The phrase sugar baby jams together two retrograde ideas about women and money: that women need it for extras, or sugar, and that getting it from rich men necessitates infantilization and dependence. Both these concepts scrape away bargaining power and labor rights, which are already in short supply in the sex economy. It also, as Jessie Sage points out, allows clients to maintain and believe that they are not clients. As Juno Mac and Molly Smith put it in Revolting Prostitutes: The Fight for Sex Workers’ Rights, “Sometimes the centrality of money is… deliberately hidden because to do so serves a political purpose.”
Gaetz insists that he didn’t pay for sex, which suggests that he merely sent payments to his friend to pass on to women half his age who he then had sex with, which is totally different. The fact that he used Venmo, an app with a public feed where you must write a description of What the Money Is For, sends me. I will never get over it. Imagine doing the dumbest thing that could get you in the most trouble: now imagine making a flyer about it and thumb tacking it in the break room. Matt Gaetz, folks!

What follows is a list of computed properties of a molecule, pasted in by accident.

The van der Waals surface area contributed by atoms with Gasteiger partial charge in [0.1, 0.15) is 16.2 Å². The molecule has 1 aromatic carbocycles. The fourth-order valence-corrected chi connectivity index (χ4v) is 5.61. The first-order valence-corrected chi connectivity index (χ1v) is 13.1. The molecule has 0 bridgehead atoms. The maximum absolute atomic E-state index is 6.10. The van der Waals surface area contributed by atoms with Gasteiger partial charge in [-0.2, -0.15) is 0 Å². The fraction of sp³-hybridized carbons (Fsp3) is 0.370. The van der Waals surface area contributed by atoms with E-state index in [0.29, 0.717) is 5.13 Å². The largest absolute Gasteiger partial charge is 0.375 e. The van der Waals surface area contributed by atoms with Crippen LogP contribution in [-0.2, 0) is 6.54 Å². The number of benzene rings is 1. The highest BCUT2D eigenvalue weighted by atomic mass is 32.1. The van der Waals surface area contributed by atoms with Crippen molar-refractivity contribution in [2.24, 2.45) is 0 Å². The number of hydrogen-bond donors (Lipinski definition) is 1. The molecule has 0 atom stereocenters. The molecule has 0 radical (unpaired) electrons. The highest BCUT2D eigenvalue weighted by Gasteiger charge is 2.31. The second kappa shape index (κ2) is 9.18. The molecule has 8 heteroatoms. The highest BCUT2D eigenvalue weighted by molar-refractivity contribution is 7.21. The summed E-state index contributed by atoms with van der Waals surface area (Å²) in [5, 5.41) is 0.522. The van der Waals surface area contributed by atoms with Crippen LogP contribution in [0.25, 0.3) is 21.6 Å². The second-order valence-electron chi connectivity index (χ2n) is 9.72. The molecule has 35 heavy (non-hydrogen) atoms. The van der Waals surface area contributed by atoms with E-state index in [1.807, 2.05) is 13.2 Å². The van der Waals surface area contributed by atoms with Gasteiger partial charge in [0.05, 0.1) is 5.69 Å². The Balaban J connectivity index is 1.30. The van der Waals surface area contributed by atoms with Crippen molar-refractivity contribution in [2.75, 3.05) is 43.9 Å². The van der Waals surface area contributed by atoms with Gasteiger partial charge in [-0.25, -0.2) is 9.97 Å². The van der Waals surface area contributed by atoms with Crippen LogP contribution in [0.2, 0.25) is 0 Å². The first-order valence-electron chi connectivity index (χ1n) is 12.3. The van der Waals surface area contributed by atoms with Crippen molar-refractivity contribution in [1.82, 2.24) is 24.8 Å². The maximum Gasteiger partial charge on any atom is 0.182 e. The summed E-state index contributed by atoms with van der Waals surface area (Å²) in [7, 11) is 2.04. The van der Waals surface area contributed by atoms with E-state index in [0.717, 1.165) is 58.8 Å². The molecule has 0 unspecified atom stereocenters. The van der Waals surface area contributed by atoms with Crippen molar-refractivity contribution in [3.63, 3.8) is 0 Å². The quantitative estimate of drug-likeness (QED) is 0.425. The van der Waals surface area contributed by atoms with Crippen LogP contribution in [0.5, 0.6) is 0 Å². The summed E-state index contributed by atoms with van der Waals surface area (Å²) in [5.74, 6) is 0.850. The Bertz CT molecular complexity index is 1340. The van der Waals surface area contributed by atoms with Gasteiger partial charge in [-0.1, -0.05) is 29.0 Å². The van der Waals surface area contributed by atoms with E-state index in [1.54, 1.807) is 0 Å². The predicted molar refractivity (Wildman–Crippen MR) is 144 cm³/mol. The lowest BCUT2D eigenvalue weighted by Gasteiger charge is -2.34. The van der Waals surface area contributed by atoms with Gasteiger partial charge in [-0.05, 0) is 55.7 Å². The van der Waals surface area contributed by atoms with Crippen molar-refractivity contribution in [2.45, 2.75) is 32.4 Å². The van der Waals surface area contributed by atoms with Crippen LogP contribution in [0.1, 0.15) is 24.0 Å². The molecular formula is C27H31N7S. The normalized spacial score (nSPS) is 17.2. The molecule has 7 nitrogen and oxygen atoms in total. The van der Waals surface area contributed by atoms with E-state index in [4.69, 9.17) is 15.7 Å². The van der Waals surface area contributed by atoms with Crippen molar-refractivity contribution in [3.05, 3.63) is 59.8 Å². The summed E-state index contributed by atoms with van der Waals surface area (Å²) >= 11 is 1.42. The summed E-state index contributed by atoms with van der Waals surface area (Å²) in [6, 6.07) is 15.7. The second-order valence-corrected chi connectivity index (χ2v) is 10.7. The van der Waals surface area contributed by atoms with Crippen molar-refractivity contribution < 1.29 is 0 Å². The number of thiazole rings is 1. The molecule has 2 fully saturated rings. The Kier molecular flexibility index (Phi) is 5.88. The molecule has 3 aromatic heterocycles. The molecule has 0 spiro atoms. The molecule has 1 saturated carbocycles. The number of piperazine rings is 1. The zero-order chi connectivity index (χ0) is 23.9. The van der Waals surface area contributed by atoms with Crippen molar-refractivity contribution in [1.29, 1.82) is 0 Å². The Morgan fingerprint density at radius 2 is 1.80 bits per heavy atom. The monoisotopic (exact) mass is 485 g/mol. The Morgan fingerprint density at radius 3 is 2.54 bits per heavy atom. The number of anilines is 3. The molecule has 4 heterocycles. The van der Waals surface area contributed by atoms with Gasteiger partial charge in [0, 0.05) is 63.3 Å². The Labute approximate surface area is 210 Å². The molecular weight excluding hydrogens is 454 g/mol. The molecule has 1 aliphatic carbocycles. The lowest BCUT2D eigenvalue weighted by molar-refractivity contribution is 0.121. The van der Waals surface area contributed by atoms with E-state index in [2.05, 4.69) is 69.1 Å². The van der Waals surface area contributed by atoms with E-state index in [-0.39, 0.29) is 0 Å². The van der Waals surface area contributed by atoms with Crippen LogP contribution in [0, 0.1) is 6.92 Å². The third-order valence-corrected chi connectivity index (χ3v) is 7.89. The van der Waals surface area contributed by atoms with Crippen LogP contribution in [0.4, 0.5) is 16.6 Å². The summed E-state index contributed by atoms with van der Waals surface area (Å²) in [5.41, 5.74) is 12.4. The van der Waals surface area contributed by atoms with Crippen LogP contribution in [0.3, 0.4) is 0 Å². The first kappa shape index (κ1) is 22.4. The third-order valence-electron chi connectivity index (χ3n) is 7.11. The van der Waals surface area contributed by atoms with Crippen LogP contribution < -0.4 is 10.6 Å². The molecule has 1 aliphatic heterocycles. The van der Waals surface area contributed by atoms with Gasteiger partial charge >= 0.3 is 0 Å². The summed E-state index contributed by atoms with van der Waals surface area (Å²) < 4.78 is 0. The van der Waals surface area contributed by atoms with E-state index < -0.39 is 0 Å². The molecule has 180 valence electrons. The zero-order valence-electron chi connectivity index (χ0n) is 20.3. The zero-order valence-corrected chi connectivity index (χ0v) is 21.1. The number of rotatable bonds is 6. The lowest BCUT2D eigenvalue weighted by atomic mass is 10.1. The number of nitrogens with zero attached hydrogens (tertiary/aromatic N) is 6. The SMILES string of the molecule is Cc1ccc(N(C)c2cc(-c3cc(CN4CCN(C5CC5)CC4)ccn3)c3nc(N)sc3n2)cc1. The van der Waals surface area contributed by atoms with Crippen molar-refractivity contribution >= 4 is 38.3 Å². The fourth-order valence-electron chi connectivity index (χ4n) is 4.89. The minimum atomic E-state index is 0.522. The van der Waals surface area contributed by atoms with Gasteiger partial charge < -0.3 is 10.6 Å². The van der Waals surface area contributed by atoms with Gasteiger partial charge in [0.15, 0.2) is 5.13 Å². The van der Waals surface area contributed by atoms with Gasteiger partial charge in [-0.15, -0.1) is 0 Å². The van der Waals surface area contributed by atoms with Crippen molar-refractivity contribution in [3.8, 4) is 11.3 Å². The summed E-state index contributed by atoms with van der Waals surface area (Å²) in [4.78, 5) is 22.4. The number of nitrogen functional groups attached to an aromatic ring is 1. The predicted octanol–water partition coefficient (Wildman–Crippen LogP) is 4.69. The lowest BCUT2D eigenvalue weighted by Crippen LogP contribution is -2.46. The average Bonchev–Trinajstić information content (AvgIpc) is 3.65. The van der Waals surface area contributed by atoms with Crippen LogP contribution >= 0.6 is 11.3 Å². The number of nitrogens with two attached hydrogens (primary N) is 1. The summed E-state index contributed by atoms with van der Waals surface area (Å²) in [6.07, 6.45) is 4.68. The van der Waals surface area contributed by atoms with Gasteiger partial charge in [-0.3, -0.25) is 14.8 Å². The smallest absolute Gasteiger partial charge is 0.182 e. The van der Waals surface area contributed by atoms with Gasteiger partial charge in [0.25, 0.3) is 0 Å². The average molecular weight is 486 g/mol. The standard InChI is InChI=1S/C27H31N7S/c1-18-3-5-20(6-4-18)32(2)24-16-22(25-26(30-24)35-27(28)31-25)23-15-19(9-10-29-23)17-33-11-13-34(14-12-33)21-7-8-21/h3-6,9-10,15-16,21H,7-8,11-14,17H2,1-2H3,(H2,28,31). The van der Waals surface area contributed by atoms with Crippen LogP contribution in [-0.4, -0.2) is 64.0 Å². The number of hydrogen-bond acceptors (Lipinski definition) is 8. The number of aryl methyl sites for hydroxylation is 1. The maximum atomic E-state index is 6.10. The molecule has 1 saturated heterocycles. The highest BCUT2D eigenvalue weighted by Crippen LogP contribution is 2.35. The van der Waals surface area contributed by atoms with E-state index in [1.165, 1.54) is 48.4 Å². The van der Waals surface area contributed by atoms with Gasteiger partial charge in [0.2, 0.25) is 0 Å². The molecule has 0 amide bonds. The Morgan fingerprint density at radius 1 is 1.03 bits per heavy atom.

The power inherent in the economic control that Gaetz and Greenberg exerted cannot be overlooked. Just listen to the women, who say things like “I wasn’t really in a position to say I didn’t want to do this. I wasn’t in my right mind. I was in over my head and it was kind of scary.”
As long as lawmakers keep treating poverty like a personal failing that you can hustle your way out of, there will always be young women doing the best they can with G-strings as bootstraps. The answer is not to crack down on Seeking, nor was it to ban Backpage. It’s not even to punish or humiliate Republican creeps and hypocrites.
The answer is to elect leaders who will pass laws that protect students and workers from being one textbook or busted transmission away from the economic edge.